The city of Tracy could redirect some of the federal money that it gets through the U.S. Department of Housing and Urban Development toward small businesses that are struggling through the COVID-19 shutdown.
During the Tracy City Council’s May 5 meeting, economic development management analyst Barbara Harb reported that some of the Community Development Block Grant funding that comes to the city through HUD could meet federal guidelines as assistance for low- to moderate-income residents if it were used to support the small businesses that employ those people.
That means businesses could get loans between $5,000 and $20,000, depending on how many workers they employ, up to 20 people for the biggest loans, and in some cases those loans could be forgiven. Harb noted that about 3,000 businesses in town could qualify.
In all, the city could have nearly $764,000 to lend. It includes $305,833 in block grant money that could come to the city as part of the federal Coronavirus Aid, Relief and Economic Security Act. The CARES Act is a $2 trillion package passed by Congress in March that put $349 billion toward the Paycheck Protection Program, with another $300 billion approved for the Paycheck Protection Program at the end of April.
Harb noted that the CARES Act provided a separate $5 billion that could be distributed as Community Development Block Grants. Tracy’s part amounts to $305,833 for the city to use to support small businesses, with about $30,000 of that specifically to help out businesses that have fallen behind on utility bills during the COVID-19 shutdown. Harb noted that alternative uses for that money include homelessness prevention.
The city expects to get $89,023 as reimbursement for city staff time to manage federally funded projects, but that too could be redirected toward the small-business loans. HUD had also granted the city $218,925 toward a downtown façade improvement program, which also could be directed toward businesses that have been affected by the COVID-19 quarantine. An additional $150,000 was earmarked for downtown sidewalk improvements to comply with the Americans with Disabilities Act, but Harb noted that those projects could be postponed.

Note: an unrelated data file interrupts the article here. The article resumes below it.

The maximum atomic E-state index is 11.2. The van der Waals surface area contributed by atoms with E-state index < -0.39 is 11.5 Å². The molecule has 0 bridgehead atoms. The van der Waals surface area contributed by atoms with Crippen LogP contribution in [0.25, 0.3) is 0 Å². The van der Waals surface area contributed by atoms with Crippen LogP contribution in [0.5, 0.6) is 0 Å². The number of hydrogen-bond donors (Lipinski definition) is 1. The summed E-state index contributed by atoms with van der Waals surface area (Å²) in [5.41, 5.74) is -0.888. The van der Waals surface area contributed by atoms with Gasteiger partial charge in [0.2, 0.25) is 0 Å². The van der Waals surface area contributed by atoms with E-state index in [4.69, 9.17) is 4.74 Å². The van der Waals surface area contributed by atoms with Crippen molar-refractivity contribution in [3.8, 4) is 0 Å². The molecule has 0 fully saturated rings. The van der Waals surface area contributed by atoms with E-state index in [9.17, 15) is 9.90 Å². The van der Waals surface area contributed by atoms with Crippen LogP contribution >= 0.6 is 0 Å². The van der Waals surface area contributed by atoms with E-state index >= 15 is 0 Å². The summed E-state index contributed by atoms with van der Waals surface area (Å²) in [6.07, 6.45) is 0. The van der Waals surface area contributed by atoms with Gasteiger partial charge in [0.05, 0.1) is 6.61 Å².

It's up to the council to decide whether some or all of this money should be directed toward small-business loans.
Councilwoman Rhodesia Ransom and Mayor Pro Tem Nancy Young supported the recommendation to direct $30,000 of the $305,833 from the CARES Act money toward utility bill relief, and Ransom suggested that the city put $100,000 toward homeless assistance and designate the rest, $175,883, for business loans. The staff reimbursement and façade improvement money will also be made available for business loans.
Council members Veronica Vargas and Dan Arriola agreed and wanted to make sure that the $150,000 already allocated for sidewalks would remain as funding specifically for the sidewalk improvements.
The council also agreed that the priority for the city’s loans should be businesses that did not already get Paycheck Protection Program loans.
“Small businesses are the backbone of our economy and we’ve got to take care of them,” Mayor Robert Rickman said. “It’s not because they don’t want to work. It’s because of the government telling them they can’t open up their businesses, and I think we have a duty to help those individuals out.”
The city also has an existing program for small businesses, the Grow Tracy Loan Program, which is supported by the National Development Council’s Grow America Fund. As of the start of May, that program had as much as $800,000 to lend to local businesses.
The council did not vote on the matter and will consider it again after City Manager Jenny Haruyama returns with a formal proposal.